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Chinese School Sued for Copyright Infringement
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Chinese students' applications to US universities may well be affected by a special review of their GRE and TOEFL test scores, insiders said.

The GRE (Graduate Record Examination) and TOEFL (Test of English as a Foreign Language) boards sent a letter to American universities on January 30 "urging them to treat all GRE and TOEFL test scores from China with caution," as "certain individuals may have gained unfair advantage through intensive coaching that included exposure to undisclosed test questions."

Officials at China's Ministry of Education refused to comment on the possible results of the review or divulge the reaction of educational departments to the letter.

The letter has drawn attention to the New Oriental School, China's largest test preparation school that provides students with the "coaching" referred to by the boards. The school is currently being sued for copyright infringement after using unauthorized and unreleased GRE materials in its courses.

The letter, which casts suspicion on the test scores and integrity of Chinese students, has given rise to anger among Chinese students.

Most students interviewed by China Daily said they believed the letter attacked the reputation of Chinese students as a whole and would probably affect their prospects for admission into American universities.

Yao, a graduate student at Peking University said, "It makes no sense to assume that the `sharp increase' in Chinese students' GRE test scores is the result of cheating."

Educationalists hold that it is unfair for all Chinese students to bear the negative consequences of a few individuals' misdeeds.

The anger of Chinese students was addressed towards the Educational Testing Service (ETS), the world's leading English language testing institution. The ETS administrates GRE and TOEFL tests across the world, tests that are essential to the success of any application for admission to or a scholarship at a US university.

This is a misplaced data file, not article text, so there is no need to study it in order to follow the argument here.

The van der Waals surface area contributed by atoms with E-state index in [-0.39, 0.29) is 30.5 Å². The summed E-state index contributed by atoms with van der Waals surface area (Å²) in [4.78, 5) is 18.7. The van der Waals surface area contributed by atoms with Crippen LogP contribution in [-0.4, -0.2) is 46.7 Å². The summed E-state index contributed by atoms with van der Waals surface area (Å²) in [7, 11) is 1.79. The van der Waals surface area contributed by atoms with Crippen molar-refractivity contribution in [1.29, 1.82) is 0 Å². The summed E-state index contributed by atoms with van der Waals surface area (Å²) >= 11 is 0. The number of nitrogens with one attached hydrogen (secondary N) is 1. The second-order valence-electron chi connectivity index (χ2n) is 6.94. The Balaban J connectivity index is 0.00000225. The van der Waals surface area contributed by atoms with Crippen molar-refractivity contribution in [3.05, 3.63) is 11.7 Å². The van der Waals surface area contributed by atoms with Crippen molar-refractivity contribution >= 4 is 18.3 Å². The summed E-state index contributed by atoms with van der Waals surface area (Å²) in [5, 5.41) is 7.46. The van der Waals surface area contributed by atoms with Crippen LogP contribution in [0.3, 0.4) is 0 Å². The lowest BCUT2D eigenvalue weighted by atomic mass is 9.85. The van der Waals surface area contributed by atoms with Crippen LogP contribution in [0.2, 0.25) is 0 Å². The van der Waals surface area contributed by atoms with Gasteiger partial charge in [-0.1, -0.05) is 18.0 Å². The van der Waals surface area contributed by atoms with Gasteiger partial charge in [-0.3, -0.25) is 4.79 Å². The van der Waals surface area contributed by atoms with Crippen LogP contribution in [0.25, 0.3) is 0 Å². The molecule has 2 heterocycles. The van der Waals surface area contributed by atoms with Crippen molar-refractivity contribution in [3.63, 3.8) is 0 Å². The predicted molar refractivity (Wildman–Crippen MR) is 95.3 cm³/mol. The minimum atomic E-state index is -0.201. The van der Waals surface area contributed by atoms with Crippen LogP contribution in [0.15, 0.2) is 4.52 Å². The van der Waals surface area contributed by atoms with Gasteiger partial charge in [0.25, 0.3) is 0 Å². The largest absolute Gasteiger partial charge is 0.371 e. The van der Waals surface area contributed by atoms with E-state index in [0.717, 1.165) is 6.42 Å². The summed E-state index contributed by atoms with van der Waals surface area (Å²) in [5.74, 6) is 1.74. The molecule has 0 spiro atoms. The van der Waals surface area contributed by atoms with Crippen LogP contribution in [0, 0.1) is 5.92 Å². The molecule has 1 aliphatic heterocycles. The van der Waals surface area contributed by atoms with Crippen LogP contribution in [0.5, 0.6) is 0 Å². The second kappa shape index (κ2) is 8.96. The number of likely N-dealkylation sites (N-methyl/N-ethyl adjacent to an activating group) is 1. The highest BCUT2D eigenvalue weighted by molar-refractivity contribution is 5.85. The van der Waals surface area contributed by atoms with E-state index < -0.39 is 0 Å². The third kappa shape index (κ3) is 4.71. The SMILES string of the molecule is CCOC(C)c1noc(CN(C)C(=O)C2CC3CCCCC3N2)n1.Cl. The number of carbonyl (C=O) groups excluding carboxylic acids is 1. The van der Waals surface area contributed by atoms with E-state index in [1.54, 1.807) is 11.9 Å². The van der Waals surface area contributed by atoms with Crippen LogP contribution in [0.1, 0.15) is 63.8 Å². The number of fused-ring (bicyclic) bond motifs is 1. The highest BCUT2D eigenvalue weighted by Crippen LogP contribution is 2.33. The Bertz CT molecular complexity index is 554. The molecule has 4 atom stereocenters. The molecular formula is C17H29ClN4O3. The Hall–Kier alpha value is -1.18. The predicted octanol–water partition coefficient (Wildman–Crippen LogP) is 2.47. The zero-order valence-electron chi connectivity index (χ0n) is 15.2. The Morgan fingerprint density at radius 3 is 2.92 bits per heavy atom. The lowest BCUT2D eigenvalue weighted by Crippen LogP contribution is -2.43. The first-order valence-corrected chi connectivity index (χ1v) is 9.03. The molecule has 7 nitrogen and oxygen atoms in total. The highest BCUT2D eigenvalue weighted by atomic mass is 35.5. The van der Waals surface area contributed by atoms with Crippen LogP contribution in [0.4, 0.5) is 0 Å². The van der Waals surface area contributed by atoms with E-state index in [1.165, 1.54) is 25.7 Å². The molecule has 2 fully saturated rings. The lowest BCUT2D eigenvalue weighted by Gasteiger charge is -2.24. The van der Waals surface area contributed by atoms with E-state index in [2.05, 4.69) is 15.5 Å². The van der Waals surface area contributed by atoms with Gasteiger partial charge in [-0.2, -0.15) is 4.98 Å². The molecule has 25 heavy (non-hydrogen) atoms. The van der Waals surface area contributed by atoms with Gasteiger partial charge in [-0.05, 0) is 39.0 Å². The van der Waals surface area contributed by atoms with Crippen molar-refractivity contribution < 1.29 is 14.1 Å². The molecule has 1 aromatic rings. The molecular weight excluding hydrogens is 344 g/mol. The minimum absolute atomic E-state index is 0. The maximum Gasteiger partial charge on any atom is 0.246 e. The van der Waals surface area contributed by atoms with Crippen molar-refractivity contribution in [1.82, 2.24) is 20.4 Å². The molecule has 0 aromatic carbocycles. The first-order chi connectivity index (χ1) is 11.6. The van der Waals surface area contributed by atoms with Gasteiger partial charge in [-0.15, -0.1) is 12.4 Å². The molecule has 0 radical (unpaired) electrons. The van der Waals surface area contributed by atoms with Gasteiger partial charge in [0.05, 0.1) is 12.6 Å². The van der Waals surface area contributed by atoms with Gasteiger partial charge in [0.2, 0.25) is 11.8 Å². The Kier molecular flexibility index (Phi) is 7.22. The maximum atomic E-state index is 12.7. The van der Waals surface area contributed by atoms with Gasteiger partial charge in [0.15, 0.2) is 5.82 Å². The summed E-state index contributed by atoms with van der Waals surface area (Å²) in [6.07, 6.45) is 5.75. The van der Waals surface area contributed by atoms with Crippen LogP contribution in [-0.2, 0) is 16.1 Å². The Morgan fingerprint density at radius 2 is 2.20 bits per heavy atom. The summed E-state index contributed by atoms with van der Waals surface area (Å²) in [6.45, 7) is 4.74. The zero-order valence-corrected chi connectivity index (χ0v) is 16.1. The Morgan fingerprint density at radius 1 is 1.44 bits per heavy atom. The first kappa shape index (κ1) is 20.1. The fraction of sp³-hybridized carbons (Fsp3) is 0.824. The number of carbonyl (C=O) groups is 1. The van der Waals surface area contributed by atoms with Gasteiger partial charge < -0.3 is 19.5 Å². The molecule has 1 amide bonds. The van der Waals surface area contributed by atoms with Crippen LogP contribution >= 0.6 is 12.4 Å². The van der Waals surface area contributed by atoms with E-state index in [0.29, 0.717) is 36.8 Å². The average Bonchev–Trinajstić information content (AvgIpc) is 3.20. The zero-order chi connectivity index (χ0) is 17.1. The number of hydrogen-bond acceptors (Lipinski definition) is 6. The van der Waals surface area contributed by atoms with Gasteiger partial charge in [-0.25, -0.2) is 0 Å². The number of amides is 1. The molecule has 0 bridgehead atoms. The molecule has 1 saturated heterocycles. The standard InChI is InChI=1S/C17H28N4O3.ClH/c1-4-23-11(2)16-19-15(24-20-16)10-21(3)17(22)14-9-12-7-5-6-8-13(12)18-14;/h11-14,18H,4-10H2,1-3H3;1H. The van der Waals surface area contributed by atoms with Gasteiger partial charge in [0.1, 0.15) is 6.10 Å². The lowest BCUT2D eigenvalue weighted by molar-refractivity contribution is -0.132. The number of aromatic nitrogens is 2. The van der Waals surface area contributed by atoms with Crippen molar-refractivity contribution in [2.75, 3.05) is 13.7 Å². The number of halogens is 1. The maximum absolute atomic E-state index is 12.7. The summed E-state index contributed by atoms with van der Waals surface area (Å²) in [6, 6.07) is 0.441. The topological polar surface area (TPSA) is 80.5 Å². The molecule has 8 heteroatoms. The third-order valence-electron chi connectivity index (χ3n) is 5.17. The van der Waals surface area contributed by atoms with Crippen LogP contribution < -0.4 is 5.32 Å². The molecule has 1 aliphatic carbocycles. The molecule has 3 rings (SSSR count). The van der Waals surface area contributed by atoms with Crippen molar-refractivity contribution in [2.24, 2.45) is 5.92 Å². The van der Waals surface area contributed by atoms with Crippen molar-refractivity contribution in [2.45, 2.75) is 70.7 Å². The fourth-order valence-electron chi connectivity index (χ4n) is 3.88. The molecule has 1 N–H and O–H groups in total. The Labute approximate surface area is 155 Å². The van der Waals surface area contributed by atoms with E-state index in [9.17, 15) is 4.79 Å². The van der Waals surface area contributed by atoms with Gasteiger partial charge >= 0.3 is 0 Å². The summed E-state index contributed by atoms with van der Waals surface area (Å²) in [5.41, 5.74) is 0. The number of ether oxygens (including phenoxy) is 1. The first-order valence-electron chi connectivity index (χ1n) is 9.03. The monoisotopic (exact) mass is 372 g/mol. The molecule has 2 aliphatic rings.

Tom Ewing, director of external communications with the ETS, emphasized that the GRE and TOEFL boards fully believe that the majority of Chinese students take their tests under fair conditions.

"It is organizations such as the New Oriental School that lead to honest Chinese students being slandered," said Ewing.

The ETS has issued a lawsuit sueing New Oriental for infringement of copyright after it published certain ETS materials without authorization.

Xu Xiaoping, vice-president of New Oriental, said that New Oriental had acknowledged its "mistake" in connection with the ETS copyright issue.

He said his school had contacted the ETS several times to buy the publishing rights for authorized GRE materials, but that they had been repeatedly rejected.

Xu noted that New Oriental would have become the largest buyer of ETS materials in China if the ETS had made authorized GRE materials available to them.

The ETS had issued publishing rights for its materials in many other countries, such as Japan, Canada and the United States, but not in China, according to Xu.

The ETS said that some materials published by New Oriental had been confidential, and had not been published anywhere else in the world.

New Oriental denies that the higher test scores of its students are the result of cheating or have anything to do with the copyright infringement, and claims that their success is because the new computerized testing system used by the GRE makes it easier for Chinese students to do well.

In response, Tom Ewing said that the upward trend in test scores was not related to the introduction of computerized GRE tests, saying: "We have not seen a similar increase in other countries."

(China Daily 02/20/2001)

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